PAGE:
A shaman is concerned with the health and well being of the entire community, not any one individual or privileged group, and this extends to all plants, animals, and the whole environment. Shamans traverse the spirit worlds by inducing an ecstatic state, which leads to states of trance and spiritual, or sometimes physical, transformations.

This state is achieved through different methods, depending on the traditions of the particular culture. North American shamans, like those in Native American tribes, are known to induce an ecstatic state through deprivation techniques like fasting and isolation. South American and Siberian shamans are known to use hallucinogens and intoxicants to induce the ecstatic state, including mushrooms, peyote, Ayahuasca, or alcohol.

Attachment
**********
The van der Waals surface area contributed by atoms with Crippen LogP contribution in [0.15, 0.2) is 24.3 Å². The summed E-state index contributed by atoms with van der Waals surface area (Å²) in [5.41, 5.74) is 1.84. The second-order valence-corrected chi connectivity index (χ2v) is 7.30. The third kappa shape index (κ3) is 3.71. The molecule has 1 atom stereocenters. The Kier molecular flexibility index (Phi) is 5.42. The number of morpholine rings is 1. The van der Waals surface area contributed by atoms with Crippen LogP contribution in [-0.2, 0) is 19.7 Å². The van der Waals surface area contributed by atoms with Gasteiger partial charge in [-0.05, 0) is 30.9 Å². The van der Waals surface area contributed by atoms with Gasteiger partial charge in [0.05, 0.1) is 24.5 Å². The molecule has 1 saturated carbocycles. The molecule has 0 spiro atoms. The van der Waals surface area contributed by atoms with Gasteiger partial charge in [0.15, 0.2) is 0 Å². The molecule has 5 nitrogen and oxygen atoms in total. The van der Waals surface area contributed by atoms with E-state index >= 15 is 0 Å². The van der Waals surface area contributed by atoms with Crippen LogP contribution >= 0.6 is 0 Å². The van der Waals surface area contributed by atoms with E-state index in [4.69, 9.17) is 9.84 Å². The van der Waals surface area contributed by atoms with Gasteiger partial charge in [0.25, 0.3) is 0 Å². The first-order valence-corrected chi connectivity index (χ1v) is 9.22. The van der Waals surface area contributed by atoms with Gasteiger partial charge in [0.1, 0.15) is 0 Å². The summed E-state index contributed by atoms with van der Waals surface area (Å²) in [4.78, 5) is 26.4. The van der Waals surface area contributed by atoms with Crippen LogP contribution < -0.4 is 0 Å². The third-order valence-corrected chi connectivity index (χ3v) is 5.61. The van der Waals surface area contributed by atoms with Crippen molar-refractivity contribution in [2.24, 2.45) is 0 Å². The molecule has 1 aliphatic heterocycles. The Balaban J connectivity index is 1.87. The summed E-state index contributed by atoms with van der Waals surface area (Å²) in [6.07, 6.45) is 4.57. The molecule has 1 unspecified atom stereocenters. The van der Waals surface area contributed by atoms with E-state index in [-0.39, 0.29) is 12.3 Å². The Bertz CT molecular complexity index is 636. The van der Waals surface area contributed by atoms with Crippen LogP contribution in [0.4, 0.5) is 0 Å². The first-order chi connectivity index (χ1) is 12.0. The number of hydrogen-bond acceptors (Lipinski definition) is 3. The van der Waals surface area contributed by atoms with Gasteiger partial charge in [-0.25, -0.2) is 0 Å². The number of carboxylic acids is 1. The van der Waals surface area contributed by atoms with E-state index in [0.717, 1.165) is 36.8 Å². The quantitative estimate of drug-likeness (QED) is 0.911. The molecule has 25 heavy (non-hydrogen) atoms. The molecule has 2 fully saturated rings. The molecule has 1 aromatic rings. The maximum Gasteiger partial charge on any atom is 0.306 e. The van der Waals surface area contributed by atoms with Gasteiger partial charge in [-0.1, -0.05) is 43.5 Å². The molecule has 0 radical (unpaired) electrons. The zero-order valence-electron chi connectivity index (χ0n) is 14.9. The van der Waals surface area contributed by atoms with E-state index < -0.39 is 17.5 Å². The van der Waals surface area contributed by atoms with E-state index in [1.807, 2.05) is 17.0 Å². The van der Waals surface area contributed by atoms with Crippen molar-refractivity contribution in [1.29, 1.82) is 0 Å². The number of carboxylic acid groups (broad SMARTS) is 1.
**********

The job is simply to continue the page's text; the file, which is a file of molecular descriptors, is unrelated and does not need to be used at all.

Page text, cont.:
Shamanic Roots

North American Shamans

Shamans of North America typically gain their power through inheritance, personal quest, election, or by spiritual. They often specialize in the removal of intrusive objects – this is often done by sucking out the object, literally or figuratively, to remove maladies or anything that is physically ailing. Other shamanistic practices aim to influence the weather, help with a hunt, or provide future wisdom.

However, the primary focus of North American shamanism is to heal. The majority of Native American shamans are men, although female shamans are pervasive in tribes located around Northern California. The shamanism of arctic North America is more closely related to Siberian shamanism than traditions in the Southern part of the continent.